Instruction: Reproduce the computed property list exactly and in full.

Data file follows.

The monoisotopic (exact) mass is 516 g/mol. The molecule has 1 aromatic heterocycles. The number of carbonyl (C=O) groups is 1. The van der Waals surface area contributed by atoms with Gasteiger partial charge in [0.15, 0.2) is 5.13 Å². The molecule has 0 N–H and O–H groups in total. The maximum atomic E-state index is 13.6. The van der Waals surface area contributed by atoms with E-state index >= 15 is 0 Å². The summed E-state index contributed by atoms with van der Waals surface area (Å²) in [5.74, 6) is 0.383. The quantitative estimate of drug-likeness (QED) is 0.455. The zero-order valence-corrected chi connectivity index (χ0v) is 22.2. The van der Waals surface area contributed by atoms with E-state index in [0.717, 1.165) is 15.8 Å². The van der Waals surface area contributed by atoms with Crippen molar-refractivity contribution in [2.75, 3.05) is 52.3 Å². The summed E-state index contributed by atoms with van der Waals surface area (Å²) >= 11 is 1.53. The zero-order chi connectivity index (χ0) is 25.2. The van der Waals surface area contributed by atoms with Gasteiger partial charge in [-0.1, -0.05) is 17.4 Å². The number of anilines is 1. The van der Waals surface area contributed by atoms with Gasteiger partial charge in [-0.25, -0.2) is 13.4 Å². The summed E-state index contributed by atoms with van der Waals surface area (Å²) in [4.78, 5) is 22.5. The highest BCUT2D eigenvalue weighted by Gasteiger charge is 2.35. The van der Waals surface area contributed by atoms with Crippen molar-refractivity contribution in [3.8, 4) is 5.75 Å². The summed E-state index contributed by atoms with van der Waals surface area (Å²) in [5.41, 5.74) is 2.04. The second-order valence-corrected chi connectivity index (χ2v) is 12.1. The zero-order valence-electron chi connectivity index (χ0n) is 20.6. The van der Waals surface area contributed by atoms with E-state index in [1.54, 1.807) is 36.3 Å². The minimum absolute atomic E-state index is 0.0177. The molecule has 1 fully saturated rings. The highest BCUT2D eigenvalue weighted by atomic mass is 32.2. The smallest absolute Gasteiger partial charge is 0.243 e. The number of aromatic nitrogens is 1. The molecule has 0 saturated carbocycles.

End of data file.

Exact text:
The monoisotopic (exact) mass is 516 g/mol. The molecule has 1 aromatic heterocycles. The number of carbonyl (C=O) groups is 1. The van der Waals surface area contributed by atoms with Gasteiger partial charge in [0.15, 0.2) is 5.13 Å². The molecule has 0 N–H and O–H groups in total. The maximum atomic E-state index is 13.6. The van der Waals surface area contributed by atoms with E-state index >= 15 is 0 Å². The summed E-state index contributed by atoms with van der Waals surface area (Å²) in [5.74, 6) is 0.383. The quantitative estimate of drug-likeness (QED) is 0.455. The zero-order valence-corrected chi connectivity index (χ0v) is 22.2. The van der Waals surface area contributed by atoms with E-state index in [0.717, 1.165) is 15.8 Å². The van der Waals surface area contributed by atoms with Crippen molar-refractivity contribution in [2.75, 3.05) is 52.3 Å². The summed E-state index contributed by atoms with van der Waals surface area (Å²) >= 11 is 1.53. The zero-order chi connectivity index (χ0) is 25.2. The van der Waals surface area contributed by atoms with Gasteiger partial charge in [-0.1, -0.05) is 17.4 Å². The number of anilines is 1. The van der Waals surface area contributed by atoms with Gasteiger partial charge in [-0.25, -0.2) is 13.4 Å². The summed E-state index contributed by atoms with van der Waals surface area (Å²) in [4.78, 5) is 22.5. The highest BCUT2D eigenvalue weighted by Gasteiger charge is 2.35. The van der Waals surface area contributed by atoms with Crippen molar-refractivity contribution in [3.8, 4) is 5.75 Å². The summed E-state index contributed by atoms with van der Waals surface area (Å²) in [5.41, 5.74) is 2.04. The second-order valence-corrected chi connectivity index (χ2v) is 12.1. The zero-order valence-electron chi connectivity index (χ0n) is 20.6. The van der Waals surface area contributed by atoms with E-state index in [1.54, 1.807) is 36.3 Å². The minimum absolute atomic E-state index is 0.0177. The molecule has 1 fully saturated rings. The highest BCUT2D eigenvalue weighted by atomic mass is 32.2. The smallest absolute Gasteiger partial charge is 0.243 e. The number of aromatic nitrogens is 1. The molecule has 0 saturated carbocycles.